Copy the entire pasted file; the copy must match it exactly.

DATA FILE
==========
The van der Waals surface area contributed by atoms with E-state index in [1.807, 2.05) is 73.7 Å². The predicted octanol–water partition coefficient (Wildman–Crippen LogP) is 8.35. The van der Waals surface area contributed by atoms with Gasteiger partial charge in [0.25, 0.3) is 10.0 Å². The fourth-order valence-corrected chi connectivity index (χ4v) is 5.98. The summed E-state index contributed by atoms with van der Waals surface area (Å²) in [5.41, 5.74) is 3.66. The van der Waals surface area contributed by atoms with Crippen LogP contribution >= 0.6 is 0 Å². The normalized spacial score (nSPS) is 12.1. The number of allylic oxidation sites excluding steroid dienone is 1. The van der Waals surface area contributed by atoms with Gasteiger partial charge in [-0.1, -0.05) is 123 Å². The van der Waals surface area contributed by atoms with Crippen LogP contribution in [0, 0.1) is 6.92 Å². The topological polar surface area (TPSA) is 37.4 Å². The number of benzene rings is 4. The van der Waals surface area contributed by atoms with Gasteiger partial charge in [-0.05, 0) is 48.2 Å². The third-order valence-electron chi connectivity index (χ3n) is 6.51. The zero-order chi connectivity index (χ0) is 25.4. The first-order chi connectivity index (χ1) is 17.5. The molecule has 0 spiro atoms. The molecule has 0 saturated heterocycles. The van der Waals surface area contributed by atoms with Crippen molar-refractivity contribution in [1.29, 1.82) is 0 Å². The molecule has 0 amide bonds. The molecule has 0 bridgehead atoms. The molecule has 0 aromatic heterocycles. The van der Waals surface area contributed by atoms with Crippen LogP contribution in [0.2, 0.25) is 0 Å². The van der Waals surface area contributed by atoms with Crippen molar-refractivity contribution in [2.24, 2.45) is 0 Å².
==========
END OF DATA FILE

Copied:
The van der Waals surface area contributed by atoms with E-state index in [1.807, 2.05) is 73.7 Å². The predicted octanol–water partition coefficient (Wildman–Crippen LogP) is 8.35. The van der Waals surface area contributed by atoms with Gasteiger partial charge in [0.25, 0.3) is 10.0 Å². The fourth-order valence-corrected chi connectivity index (χ4v) is 5.98. The summed E-state index contributed by atoms with van der Waals surface area (Å²) in [5.41, 5.74) is 3.66. The van der Waals surface area contributed by atoms with Crippen LogP contribution >= 0.6 is 0 Å². The normalized spacial score (nSPS) is 12.1. The number of allylic oxidation sites excluding steroid dienone is 1. The van der Waals surface area contributed by atoms with Gasteiger partial charge in [-0.1, -0.05) is 123 Å². The van der Waals surface area contributed by atoms with Crippen LogP contribution in [0, 0.1) is 6.92 Å². The topological polar surface area (TPSA) is 37.4 Å². The number of benzene rings is 4. The van der Waals surface area contributed by atoms with Gasteiger partial charge in [-0.05, 0) is 48.2 Å². The third-order valence-electron chi connectivity index (χ3n) is 6.51. The zero-order chi connectivity index (χ0) is 25.4. The first-order chi connectivity index (χ1) is 17.5. The molecule has 0 spiro atoms. The molecule has 0 saturated heterocycles. The van der Waals surface area contributed by atoms with Crippen molar-refractivity contribution in [1.29, 1.82) is 0 Å². The molecule has 0 amide bonds. The molecule has 0 bridgehead atoms. The molecule has 0 aromatic heterocycles. The van der Waals surface area contributed by atoms with Crippen LogP contribution in [0.2, 0.25) is 0 Å². The van der Waals surface area contributed by atoms with Crippen molar-refractivity contribution in [2.24, 2.45) is 0 Å².